When people moved to the cities during industrialization, did they generally move to the cities closest to them or did they often move farther?


Ad Honoris
May 2014
I'm talking about heavy industry. The Great Lakes provided the transport to move ore from the iron ranges of Minnesota to the factories on the lower lakes as well as the coal from PA and West Virginia. The eastern cities were not geographically situated nor disposed to want heavy industry. They were business, finance and trade centers. New York became the largest US city in the 1820s and remains so. The main "smoke stack" industries in that area are in New Jersey (where they should be).
That makes sense.

BTW, what are smoke stack industries?


Ad Honorem
Apr 2017
Las Vegas, NV USA

I tried to get a smoking one, but they wouldn't copy. They don't want us to know.
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Apr 2014
Liverpool, England
Based on my own family research, people could move a long way in getting from country to town, often passing up seemingly obvious destinations (like London or Birmingham) to get to Liverpool. One possible appeal of Liverpool was the (reputed) demand for unskilled labour on the docks - so you did not have to worry about lack of qualifications other than experience as an agricultural labourer. Another possible explanation for people ending up in Liverpool is that their intention was to emigrate, but for one reason or another they did not make it onto a ship. This may account for a significant proportion of Liverpool's Irish population.
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Ad Honorem
Mar 2019
What about in other countries? The same rule applies? So, for instance, a sizable number of rural east Germans moved to cities further west (such as in the Rhineland) because that is where the jobs and industries were?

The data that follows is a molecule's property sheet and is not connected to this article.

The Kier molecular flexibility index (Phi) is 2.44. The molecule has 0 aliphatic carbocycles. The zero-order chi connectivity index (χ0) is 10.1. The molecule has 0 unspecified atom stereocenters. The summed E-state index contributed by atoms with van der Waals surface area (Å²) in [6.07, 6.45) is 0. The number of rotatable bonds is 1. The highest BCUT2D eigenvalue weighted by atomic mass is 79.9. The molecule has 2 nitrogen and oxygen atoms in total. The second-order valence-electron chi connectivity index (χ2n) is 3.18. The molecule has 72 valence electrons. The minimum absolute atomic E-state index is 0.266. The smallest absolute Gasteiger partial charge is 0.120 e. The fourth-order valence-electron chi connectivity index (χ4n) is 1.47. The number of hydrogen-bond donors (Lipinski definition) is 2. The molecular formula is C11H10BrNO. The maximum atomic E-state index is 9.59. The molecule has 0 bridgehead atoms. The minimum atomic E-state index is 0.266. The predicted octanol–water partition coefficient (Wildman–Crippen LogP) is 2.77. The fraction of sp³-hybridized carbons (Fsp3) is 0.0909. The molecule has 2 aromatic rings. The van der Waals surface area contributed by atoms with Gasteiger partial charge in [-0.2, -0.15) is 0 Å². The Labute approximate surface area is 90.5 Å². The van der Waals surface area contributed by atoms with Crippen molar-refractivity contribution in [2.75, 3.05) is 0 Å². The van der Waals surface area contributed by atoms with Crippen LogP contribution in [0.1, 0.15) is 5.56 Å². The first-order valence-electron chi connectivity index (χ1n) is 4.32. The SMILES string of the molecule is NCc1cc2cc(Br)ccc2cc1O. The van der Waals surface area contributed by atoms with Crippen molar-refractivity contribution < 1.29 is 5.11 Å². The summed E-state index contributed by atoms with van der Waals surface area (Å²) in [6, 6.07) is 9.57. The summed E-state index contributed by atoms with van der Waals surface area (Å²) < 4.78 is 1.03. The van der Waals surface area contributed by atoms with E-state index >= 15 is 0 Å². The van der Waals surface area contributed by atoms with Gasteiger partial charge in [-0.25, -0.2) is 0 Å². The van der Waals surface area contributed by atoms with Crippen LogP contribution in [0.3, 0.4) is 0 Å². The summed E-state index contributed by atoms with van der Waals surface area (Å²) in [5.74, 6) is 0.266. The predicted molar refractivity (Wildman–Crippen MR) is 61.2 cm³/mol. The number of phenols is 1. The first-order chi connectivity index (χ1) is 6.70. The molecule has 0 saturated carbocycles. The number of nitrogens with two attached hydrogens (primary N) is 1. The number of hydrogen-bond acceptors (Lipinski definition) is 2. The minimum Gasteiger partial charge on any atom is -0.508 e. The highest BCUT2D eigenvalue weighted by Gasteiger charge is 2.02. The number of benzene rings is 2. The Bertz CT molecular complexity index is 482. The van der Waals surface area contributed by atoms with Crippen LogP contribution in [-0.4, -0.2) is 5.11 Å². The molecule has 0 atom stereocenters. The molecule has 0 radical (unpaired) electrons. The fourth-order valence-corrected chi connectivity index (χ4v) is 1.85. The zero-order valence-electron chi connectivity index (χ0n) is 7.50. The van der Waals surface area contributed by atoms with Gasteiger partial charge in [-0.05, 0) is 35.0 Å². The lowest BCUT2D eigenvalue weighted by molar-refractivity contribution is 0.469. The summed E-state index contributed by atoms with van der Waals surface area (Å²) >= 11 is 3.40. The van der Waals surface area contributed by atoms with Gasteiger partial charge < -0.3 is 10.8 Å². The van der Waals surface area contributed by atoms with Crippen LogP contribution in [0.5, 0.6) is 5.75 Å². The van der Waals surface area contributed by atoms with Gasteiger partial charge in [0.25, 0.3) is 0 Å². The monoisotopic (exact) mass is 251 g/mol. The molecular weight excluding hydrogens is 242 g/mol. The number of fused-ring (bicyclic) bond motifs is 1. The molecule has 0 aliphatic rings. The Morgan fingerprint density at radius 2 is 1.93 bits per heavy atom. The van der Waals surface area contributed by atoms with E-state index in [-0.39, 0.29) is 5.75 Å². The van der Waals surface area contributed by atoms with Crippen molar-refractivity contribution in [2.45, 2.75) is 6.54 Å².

Unless there are other factors, such as war, or local instabilities, what other reason would people leave the land and seek their fortunes in the cities. Unfortunately the perception of jobs did not always meet the reality of situations. Hence the levels of crushing poverty seen in London through that era.
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Mar 2015
The other thing that influenced them was the skill that they could bring to the newly industrialised industries.

Hand loom weaving had been developed in East Anglia by the Flemish in Medieval times and although this cottage industry had spread, a very significant part was still based in and around Norwich. When the textile revolution, 1730 to 1760 destroyed this industry, there was a flow of such workers into the Manchester region, where damp conditions and fast flowing rivers were a pre-requisite for the technology of the time. Like Sir Jasper I can trace some of my forebears taking this route - often re-appearing as Overlooker (low level Manager) in power-loom factory.

Same happened in the silk weaving industry which was destroyed overnight in 1860 when Britain agreed to tariff free trade with France whose silk workers were paid half of the British wage. Again one sees an exodus of these highly skilled workers to the mills of Lancashire (again more of my relatives).

Surface Coal from Newcastle had long been established in early Medieval period and shipped by sea to the London market. When demand vastly outstripped this supply and deep mined coal mines were developed, Cornish tin miners found ready demand for their skills.

I am sure there are more examples.
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